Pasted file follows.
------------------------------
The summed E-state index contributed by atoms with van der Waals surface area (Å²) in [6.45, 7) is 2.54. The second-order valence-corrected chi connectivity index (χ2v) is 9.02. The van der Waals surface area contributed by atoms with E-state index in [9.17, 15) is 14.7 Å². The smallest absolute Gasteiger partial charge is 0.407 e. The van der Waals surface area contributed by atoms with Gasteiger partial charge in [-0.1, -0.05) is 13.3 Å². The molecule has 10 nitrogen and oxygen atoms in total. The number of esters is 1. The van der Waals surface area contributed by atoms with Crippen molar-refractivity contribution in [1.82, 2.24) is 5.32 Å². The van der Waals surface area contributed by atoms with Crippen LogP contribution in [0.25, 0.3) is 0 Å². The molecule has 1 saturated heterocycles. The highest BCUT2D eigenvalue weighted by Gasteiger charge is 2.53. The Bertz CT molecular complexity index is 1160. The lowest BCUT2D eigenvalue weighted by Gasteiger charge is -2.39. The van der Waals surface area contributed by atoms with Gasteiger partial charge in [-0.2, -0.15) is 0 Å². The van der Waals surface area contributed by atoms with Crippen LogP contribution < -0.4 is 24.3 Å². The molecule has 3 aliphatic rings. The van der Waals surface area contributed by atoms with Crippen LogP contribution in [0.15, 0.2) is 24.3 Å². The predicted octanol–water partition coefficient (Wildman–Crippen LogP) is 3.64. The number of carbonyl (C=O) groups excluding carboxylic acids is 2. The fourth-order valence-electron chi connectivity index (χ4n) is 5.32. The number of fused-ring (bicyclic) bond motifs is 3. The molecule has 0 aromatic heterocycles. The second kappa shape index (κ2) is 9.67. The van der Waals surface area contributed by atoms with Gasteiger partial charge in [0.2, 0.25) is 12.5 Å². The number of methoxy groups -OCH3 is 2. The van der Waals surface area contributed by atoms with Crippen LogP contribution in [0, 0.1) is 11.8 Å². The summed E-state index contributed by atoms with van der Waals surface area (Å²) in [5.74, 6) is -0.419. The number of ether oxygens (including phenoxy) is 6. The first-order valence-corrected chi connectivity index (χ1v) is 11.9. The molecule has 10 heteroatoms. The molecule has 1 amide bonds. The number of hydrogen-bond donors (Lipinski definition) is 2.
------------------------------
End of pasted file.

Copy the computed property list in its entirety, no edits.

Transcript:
The summed E-state index contributed by atoms with van der Waals surface area (Å²) in [6.45, 7) is 2.54. The second-order valence-corrected chi connectivity index (χ2v) is 9.02. The van der Waals surface area contributed by atoms with E-state index in [9.17, 15) is 14.7 Å². The smallest absolute Gasteiger partial charge is 0.407 e. The van der Waals surface area contributed by atoms with Gasteiger partial charge in [-0.1, -0.05) is 13.3 Å². The molecule has 10 nitrogen and oxygen atoms in total. The number of esters is 1. The van der Waals surface area contributed by atoms with Crippen molar-refractivity contribution in [1.82, 2.24) is 5.32 Å². The van der Waals surface area contributed by atoms with Crippen LogP contribution in [0.25, 0.3) is 0 Å². The molecule has 1 saturated heterocycles. The highest BCUT2D eigenvalue weighted by Gasteiger charge is 2.53. The Bertz CT molecular complexity index is 1160. The lowest BCUT2D eigenvalue weighted by Gasteiger charge is -2.39. The van der Waals surface area contributed by atoms with Gasteiger partial charge in [-0.2, -0.15) is 0 Å². The van der Waals surface area contributed by atoms with Crippen LogP contribution < -0.4 is 24.3 Å². The molecule has 3 aliphatic rings. The van der Waals surface area contributed by atoms with Crippen LogP contribution in [0.15, 0.2) is 24.3 Å². The predicted octanol–water partition coefficient (Wildman–Crippen LogP) is 3.64. The number of carbonyl (C=O) groups excluding carboxylic acids is 2. The fourth-order valence-electron chi connectivity index (χ4n) is 5.32. The number of fused-ring (bicyclic) bond motifs is 3. The molecule has 0 aromatic heterocycles. The second kappa shape index (κ2) is 9.67. The van der Waals surface area contributed by atoms with Gasteiger partial charge in [0.2, 0.25) is 12.5 Å². The number of methoxy groups -OCH3 is 2. The van der Waals surface area contributed by atoms with Crippen LogP contribution in [0, 0.1) is 11.8 Å². The summed E-state index contributed by atoms with van der Waals surface area (Å²) in [5.74, 6) is -0.419. The number of ether oxygens (including phenoxy) is 6. The first-order valence-corrected chi connectivity index (χ1v) is 11.9. The molecule has 10 heteroatoms. The molecule has 1 amide bonds. The number of hydrogen-bond donors (Lipinski definition) is 2.